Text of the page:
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An unidentified guest with a tattoo arrives on the red carpet for the screening of the film "Inglourious Basterds" at the 62nd Cannes Film Festival May 20, 2009. Twenty films compete for the prestigious Palme d'Or which will be awarded on May 24. REUTERS/Eric Gaillard (FRANCE ENTERTAINMENT)

Eric Gaillard/Reuters

Nadine Bélisle has a tattoo of a dragon snaking down the back of her right shoulder blade, and for the first time in five years, she's going to be able to show it off at work.

Ms. Belisle is a daycare worker in Quebec whose employer insisted that tattoos and tots don't mix. It ordered them to be hidden from view.

But Ms. Belisle and her union challenged the ban and scored a victory for all lovers of body art: A Quebec Superior Court judge has ruled that the tattoo cover-up violated her rights.

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"Five years of frustrations have collapsed. I'm thrilled," Ms. Bélisle, 35, said in an interview yesterday from her home in Saguenay. "This is a question of human rights, of freedom of expression."

The May 27 ruling brings legal heft to the murky question of what's appropriate to wear in the workplace, at a time of relaxing attitudes to dress codes. While body piercings and dressing down seem to be gaining acceptance, there are signs that more employers are drawing the line. This week, University of Montreal hospitals adopted dress codes for employees that prohibit jeans, short skirts and tattoos deemed to be in bad taste.

For Ms. Bélisle's union, the visible-tattoo ban by the CPE La Pirouette, one of Quebec's publicly funded daycares, went too far.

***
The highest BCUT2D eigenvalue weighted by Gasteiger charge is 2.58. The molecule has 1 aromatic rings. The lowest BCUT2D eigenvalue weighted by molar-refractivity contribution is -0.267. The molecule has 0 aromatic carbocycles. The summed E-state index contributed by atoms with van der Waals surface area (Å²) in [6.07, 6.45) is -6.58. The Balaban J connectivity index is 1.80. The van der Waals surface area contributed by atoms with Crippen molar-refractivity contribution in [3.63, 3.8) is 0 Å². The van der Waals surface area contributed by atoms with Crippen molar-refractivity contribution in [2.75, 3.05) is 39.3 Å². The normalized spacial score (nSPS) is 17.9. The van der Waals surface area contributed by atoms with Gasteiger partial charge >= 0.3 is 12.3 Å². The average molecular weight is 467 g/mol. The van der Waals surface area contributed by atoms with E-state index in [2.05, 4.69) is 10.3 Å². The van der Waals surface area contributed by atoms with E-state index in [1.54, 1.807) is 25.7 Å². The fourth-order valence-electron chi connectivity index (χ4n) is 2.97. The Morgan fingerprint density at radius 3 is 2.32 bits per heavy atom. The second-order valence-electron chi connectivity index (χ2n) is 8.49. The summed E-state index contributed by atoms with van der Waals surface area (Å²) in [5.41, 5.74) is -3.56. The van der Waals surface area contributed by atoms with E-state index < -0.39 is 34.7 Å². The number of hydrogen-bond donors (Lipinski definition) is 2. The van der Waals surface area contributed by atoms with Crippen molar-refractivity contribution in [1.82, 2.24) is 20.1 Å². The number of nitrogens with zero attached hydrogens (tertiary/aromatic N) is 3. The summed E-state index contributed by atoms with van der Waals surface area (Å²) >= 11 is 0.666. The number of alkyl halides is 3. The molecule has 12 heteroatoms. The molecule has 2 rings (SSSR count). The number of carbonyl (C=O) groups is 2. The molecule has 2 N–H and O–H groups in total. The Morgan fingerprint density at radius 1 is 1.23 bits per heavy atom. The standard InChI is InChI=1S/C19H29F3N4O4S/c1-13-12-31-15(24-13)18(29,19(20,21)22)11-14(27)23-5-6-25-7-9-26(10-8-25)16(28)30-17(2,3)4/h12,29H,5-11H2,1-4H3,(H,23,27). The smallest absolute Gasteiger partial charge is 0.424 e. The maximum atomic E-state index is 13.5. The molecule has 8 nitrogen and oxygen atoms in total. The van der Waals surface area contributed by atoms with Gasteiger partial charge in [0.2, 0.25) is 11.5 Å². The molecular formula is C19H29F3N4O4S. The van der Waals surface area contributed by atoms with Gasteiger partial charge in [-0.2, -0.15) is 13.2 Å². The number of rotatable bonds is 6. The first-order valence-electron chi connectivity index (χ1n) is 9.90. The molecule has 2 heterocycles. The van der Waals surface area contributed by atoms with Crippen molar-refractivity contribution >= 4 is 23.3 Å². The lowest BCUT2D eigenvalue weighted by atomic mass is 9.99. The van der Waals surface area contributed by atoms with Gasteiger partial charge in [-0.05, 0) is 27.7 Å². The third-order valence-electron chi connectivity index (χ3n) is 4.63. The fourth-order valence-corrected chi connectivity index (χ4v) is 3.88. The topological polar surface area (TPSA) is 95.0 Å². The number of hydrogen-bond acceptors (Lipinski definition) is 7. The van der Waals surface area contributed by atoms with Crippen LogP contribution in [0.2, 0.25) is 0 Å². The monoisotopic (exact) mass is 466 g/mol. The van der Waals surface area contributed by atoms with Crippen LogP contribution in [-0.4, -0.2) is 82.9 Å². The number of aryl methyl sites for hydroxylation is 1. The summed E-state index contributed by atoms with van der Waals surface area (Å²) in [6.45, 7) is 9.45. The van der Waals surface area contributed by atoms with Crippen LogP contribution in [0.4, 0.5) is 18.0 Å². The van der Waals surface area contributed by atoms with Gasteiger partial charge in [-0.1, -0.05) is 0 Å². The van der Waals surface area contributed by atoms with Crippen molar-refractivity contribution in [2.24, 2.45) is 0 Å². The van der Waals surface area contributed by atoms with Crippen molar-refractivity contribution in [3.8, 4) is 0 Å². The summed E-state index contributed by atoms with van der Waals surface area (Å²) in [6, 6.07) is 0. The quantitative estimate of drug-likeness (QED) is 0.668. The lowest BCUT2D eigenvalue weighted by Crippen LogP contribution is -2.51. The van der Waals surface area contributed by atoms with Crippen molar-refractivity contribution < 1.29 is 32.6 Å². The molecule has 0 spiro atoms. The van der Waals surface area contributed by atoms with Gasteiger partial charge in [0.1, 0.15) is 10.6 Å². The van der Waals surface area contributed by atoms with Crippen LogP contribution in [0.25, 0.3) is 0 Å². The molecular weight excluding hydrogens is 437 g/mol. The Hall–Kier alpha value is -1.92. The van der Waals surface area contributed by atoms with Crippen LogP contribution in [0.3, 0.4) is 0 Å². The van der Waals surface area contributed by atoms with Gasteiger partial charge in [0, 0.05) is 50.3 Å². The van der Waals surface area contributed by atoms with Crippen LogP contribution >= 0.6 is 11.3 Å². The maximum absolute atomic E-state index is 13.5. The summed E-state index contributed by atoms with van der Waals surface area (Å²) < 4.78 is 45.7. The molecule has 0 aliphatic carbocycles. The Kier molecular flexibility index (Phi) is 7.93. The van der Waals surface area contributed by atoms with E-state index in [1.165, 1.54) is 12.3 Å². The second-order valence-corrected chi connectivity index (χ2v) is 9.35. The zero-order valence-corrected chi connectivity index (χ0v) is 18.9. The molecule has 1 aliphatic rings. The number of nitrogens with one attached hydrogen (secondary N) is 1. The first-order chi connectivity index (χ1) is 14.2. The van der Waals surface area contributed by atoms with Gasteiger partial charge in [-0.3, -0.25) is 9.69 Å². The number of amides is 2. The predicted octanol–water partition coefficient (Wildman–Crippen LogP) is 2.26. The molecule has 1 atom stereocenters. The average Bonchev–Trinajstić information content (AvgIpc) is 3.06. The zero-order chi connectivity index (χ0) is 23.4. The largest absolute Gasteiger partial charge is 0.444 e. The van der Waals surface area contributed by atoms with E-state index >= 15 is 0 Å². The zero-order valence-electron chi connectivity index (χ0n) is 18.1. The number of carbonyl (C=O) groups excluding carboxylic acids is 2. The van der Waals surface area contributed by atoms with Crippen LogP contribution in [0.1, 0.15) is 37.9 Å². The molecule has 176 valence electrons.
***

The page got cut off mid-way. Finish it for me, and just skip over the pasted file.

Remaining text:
"We're professionals and want to give a good example to the children. We agree that if a tattoo is sexist, racist or violent it should be camouflaged," said union president Sylvie Blackburn. "But I don't see how children are going to be traumatized by a flower on someone's ankle."

Ms. Bélisle said many children are showing up at the daycare with temporary tattoos all over their bodies. She even found one on a child's buttocks. Yet educators had to cover up; one put a Band-aid on her ankle tattoo every summer.

A lawyer for the daycare defended the measure. He said the board, which included parents, decided on a blanket ban because it didn't want to play arbiter of what could be suitable.

"We don't want to fall into the question of what's good taste or bad taste," lawyer Frédéric Dubé said from Chicoutimi.

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"What if I want Vive le Québec Libre on my forehead? And you're a Liberal?" he asked. "We're not forbidding tattoos. We're just asking that they be hidden."

The daycare's ban on visible tattoos was initially upheld by a labour arbitrator, who said the daycare was within its rights. The arbitrator's decision was struck down by Judge Jean Bouchard, however, who wrote that the daycare's ban "rests on prejudices."

"Tattooing nowadays is a phenomenon that cuts across all levels of society," he wrote. "If it was once associated with delinquents, that's no longer the case."

The daycare's policy forced an employee with a tattoo of a butterfly or flower on her forearm or calf to wear pants or a long-sleeved shirt, even while working under a hot summertime sun, he wrote.

"This is, in the opinion of the court, ridiculous and outrageous."

The daycare will still have the right to prohibit inappropriate tattoos including those expressing violence.

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Damian McGrath, editor of the Toronto-based website Tattoo.com, says he is not surprised by Judge Bouchard's ruling, since tattoos have entered the mainstream.

"It's forward thinking and tolerant - everything we want in Canada," he said. "You can't just discriminate against someone because they have multiple pigments in their skin. Where does it end?"

Tattoo studios have grown dramatically in number in the past decade as they reach a wider clientele, he said. "It's everybody from 18 to 80, grandmother and granddaughters."

Still, employers aren't ready for an anything-goes approach.

"Discrete tattoos have become more accepted. But it depends where it is, and what it says," said Claude Balthazard of the Human Resources Professionals Association. "There are lots of grey zones."

The La Pirouette daycare, which cares for children aged two months to five years, may appeal the court ruling, its lawyer said.

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